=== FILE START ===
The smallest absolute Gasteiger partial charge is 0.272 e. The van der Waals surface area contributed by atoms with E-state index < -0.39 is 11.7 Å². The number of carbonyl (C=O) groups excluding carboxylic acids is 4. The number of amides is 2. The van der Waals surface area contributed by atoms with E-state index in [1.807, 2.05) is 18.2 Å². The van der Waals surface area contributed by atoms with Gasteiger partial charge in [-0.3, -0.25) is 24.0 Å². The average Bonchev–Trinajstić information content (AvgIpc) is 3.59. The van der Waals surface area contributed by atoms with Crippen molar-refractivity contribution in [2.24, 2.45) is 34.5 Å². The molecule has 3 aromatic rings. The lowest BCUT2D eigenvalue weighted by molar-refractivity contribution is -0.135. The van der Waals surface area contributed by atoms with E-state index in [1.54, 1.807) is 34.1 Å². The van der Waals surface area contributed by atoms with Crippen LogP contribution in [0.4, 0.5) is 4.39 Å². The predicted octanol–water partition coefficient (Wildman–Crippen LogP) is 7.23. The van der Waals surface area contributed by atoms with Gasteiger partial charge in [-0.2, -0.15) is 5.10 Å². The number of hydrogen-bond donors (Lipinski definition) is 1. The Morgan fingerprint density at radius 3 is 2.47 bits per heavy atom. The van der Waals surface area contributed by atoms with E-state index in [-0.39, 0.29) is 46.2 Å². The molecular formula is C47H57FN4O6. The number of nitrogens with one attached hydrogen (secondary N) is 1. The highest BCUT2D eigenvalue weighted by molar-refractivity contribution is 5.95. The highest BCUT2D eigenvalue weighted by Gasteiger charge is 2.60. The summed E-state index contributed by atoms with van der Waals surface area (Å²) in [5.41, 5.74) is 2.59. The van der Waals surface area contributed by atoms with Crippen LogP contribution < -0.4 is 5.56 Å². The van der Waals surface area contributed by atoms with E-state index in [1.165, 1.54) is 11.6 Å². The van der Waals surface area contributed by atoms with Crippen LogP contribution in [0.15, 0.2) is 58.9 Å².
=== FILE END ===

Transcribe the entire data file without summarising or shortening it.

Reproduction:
The smallest absolute Gasteiger partial charge is 0.272 e. The van der Waals surface area contributed by atoms with E-state index < -0.39 is 11.7 Å². The number of carbonyl (C=O) groups excluding carboxylic acids is 4. The number of amides is 2. The van der Waals surface area contributed by atoms with E-state index in [1.807, 2.05) is 18.2 Å². The van der Waals surface area contributed by atoms with Gasteiger partial charge in [-0.3, -0.25) is 24.0 Å². The average Bonchev–Trinajstić information content (AvgIpc) is 3.59. The van der Waals surface area contributed by atoms with Crippen molar-refractivity contribution in [2.24, 2.45) is 34.5 Å². The molecule has 3 aromatic rings. The lowest BCUT2D eigenvalue weighted by molar-refractivity contribution is -0.135. The van der Waals surface area contributed by atoms with E-state index in [1.54, 1.807) is 34.1 Å². The van der Waals surface area contributed by atoms with Crippen LogP contribution in [0.4, 0.5) is 4.39 Å². The predicted octanol–water partition coefficient (Wildman–Crippen LogP) is 7.23. The van der Waals surface area contributed by atoms with Gasteiger partial charge in [-0.2, -0.15) is 5.10 Å². The number of hydrogen-bond donors (Lipinski definition) is 1. The Morgan fingerprint density at radius 3 is 2.47 bits per heavy atom. The van der Waals surface area contributed by atoms with E-state index in [-0.39, 0.29) is 46.2 Å². The molecular formula is C47H57FN4O6. The number of nitrogens with one attached hydrogen (secondary N) is 1. The highest BCUT2D eigenvalue weighted by molar-refractivity contribution is 5.95. The highest BCUT2D eigenvalue weighted by Gasteiger charge is 2.60. The summed E-state index contributed by atoms with van der Waals surface area (Å²) in [5.41, 5.74) is 2.59. The van der Waals surface area contributed by atoms with Crippen LogP contribution < -0.4 is 5.56 Å². The van der Waals surface area contributed by atoms with E-state index in [1.165, 1.54) is 11.6 Å². The van der Waals surface area contributed by atoms with Crippen LogP contribution in [0.15, 0.2) is 58.9 Å².